Modern Timekeeping Systems Lead to Better Staffing
|BY DOUG PETERMAN|
|Modern timekeeping systems lead to better staffing|
Potential advantages: expedited staffing assignments, employee recognition, better hiring, less turnover
| Recruiting and retaining the best employees is a critical issue in the ultracompetitive healthcare industry, especially for skilled positions such as nurses. Many healthcare organizations try to improve recruitment and retention by offering prospective employees signing bonuses, enhanced benefit packages, and flexible work schedules, but as competitors offer similar incentives, it is difficult to maintain a consistent advantage. Plus, increasingly lucrative compensation packages can create problems of their own, including increased costs and scheduling difficulties.|
Fortunately, there’s a better way to improve employee recruitment and retention, and many healthcare organizations already have the necessary tools for this in their time and attendance software solutions. Modern time and attendance software offers three key areas of functionality that, when properly leveraged, can help companies improve morale and productivity and, in turn, boost recruitment and retention: electronic approvals of time worked, creating a culture of accountability; attendance point programs, encouraging and rewarding perfect attendance; and advanced pay rules, offering the chance to amicably resolve difficult labor problems, such as scheduling employees for less desirable shifts.
Accountability Through Approvals
Most modern time and attendance systems include functionality for approvals, yet many businesses don’t enable these features for fear of changing processes or creating new tasks for their staff. However, approvals are valuable in that they help ensure that all employees are consistently held to the same standards. For example, without a daily approvals process, a tardy employee might purposely “forget” to clock in, knowing that the supervisor will most likely fill in his or her scheduled start time when reviewing time cards at the end of the pay period. Top-performing employees are rewarded by eliminating such seemingly preferential treatment. Individuals know that they’ll be recognized and paid for adhering to attendance policies, which encourages other employees to change their behaviors.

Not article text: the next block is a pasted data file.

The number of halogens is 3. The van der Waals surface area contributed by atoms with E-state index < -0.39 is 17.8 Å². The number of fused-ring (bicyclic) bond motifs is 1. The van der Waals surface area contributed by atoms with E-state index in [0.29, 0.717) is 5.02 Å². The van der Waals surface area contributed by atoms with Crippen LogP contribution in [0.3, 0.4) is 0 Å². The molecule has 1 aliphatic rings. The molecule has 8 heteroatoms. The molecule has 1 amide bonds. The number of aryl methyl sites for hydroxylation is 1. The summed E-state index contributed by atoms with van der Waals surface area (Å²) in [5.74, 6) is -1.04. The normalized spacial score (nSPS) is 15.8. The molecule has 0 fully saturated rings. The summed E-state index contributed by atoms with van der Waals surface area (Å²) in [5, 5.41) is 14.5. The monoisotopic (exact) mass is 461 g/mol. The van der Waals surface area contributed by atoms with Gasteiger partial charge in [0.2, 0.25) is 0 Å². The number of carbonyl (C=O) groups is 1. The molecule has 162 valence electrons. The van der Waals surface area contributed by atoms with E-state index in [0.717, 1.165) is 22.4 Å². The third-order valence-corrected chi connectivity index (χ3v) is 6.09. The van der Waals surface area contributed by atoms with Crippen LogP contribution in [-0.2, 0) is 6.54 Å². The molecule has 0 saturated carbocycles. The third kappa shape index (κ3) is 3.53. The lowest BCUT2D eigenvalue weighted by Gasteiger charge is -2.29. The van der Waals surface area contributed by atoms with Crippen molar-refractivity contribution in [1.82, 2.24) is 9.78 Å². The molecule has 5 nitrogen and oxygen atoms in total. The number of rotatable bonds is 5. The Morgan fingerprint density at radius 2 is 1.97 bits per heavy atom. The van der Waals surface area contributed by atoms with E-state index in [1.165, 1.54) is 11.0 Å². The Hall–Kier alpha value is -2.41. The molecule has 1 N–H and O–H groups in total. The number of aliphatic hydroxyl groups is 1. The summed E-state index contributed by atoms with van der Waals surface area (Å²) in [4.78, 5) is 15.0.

Because approval processes foster a culture of accountability that naturally appeals to the best employees, this positively influences recruitment and retention. Best of all, because approvals are easy to both implement and use, the organization can achieve positive changes with relatively little effort.
Points and Perfect Attendance
Some exceptions might have a greater demerit value than others, and employees who cross thresholds of demerit points receive penalties, such as warnings or even termination. Employees with perfect attendance receive rewards, such as bonuses or extra paid time off.
Attendance point policies are often misperceived to be negative and counterproductive, but in practice they reinforce accountability and reward the top-performing employees who managers value the most. Workers who adhere to company policies and avoid exceptions are rewarded, which boosts their morale and productivity while encouraging others to follow suit. Those who repeatedly violate company policy are more easily noticed by supervisors, who can intervene and try to correct the behavior before it affects residents or other employees.
As absenteeism is reduced and good conduct is rewarded, the corporate culture becomes more positive and productive. Employee turnover, recruiting expenditures, and training expenses are decreased, and those changes, in turn, positively affect the workload and attitude of committed, productive employees. What’s more, a corporate culture that nurtures enthusiastic, productive employees becomes a recruiting tool itself, as word of mouth spreads among both current and prospective employees.
Advanced Rules, Increased Benefits
For example, scheduling personnel for late-night and weekend shifts is often a challenge for healthcare organizations. Those shifts are perceived by employees to be undesirable, and the ongoing scheduling headaches created by these perceptions can strain employee-management relationships. In many cases, these problems can be solved by incorporating a new time and attendance rule, such as a shift premium or a weekly premium to give additional compensation for specific shifts or combinations of shifts.
By creating tangible incentives for employees to volunteer for specific shifts or jobs, healthcare organizations can improve the morale and productivity of both employees and managers. Employees don’t need to be coerced into accepting schedules or jobs they don’t want, and managers have more time to devote to tasks other than scheduling. As the corporate culture becomes more positive, the increased cost of new pay premiums is offset by new savings related to lower turnover, improved productivity, and streamlined scheduling processes.
Doug Peterman is President and Cofounder of Unitime Systems, a Boulder, Colorado’based developer of time automation and labor management software founded in 1993. He has worked in the field of automated time and attendance for more than 15 years. For more information, call (800) 611-4762 or visit www.unitime.com. To send your comments to the author and editors, e-mail firstname.lastname@example.org.
Topics: Articles , Facility management , Staffing